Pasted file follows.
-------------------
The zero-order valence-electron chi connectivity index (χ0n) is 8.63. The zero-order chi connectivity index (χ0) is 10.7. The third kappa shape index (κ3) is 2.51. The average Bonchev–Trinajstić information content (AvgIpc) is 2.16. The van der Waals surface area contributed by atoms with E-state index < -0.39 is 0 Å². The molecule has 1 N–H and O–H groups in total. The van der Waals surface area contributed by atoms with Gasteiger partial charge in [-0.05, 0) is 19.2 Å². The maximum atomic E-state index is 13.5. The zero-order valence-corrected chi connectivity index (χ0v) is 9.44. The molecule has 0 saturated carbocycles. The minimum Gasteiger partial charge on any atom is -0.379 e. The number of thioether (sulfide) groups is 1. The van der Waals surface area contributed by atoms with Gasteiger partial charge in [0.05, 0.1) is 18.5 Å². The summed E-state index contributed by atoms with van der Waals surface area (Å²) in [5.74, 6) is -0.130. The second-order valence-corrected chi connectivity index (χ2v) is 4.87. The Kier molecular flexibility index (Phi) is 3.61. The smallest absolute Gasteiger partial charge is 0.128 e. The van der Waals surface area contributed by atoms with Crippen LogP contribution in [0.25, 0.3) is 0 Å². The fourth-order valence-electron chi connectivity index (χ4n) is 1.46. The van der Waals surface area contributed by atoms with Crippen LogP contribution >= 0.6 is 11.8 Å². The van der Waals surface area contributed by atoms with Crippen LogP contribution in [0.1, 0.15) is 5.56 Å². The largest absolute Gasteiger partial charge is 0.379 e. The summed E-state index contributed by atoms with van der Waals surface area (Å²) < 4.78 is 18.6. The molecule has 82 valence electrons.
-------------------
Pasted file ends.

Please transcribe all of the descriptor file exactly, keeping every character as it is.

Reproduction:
The zero-order valence-electron chi connectivity index (χ0n) is 8.63. The zero-order chi connectivity index (χ0) is 10.7. The third kappa shape index (κ3) is 2.51. The average Bonchev–Trinajstić information content (AvgIpc) is 2.16. The van der Waals surface area contributed by atoms with E-state index < -0.39 is 0 Å². The molecule has 1 N–H and O–H groups in total. The van der Waals surface area contributed by atoms with Gasteiger partial charge in [-0.05, 0) is 19.2 Å². The maximum atomic E-state index is 13.5. The zero-order valence-corrected chi connectivity index (χ0v) is 9.44. The molecule has 0 saturated carbocycles. The minimum Gasteiger partial charge on any atom is -0.379 e. The number of thioether (sulfide) groups is 1. The van der Waals surface area contributed by atoms with Gasteiger partial charge in [0.05, 0.1) is 18.5 Å². The summed E-state index contributed by atoms with van der Waals surface area (Å²) in [5.74, 6) is -0.130. The second-order valence-corrected chi connectivity index (χ2v) is 4.87. The Kier molecular flexibility index (Phi) is 3.61. The smallest absolute Gasteiger partial charge is 0.128 e. The van der Waals surface area contributed by atoms with Crippen LogP contribution in [0.25, 0.3) is 0 Å². The fourth-order valence-electron chi connectivity index (χ4n) is 1.46. The van der Waals surface area contributed by atoms with Crippen LogP contribution >= 0.6 is 11.8 Å². The van der Waals surface area contributed by atoms with Crippen LogP contribution in [0.1, 0.15) is 5.56 Å². The largest absolute Gasteiger partial charge is 0.379 e. The summed E-state index contributed by atoms with van der Waals surface area (Å²) < 4.78 is 18.6. The molecule has 82 valence electrons.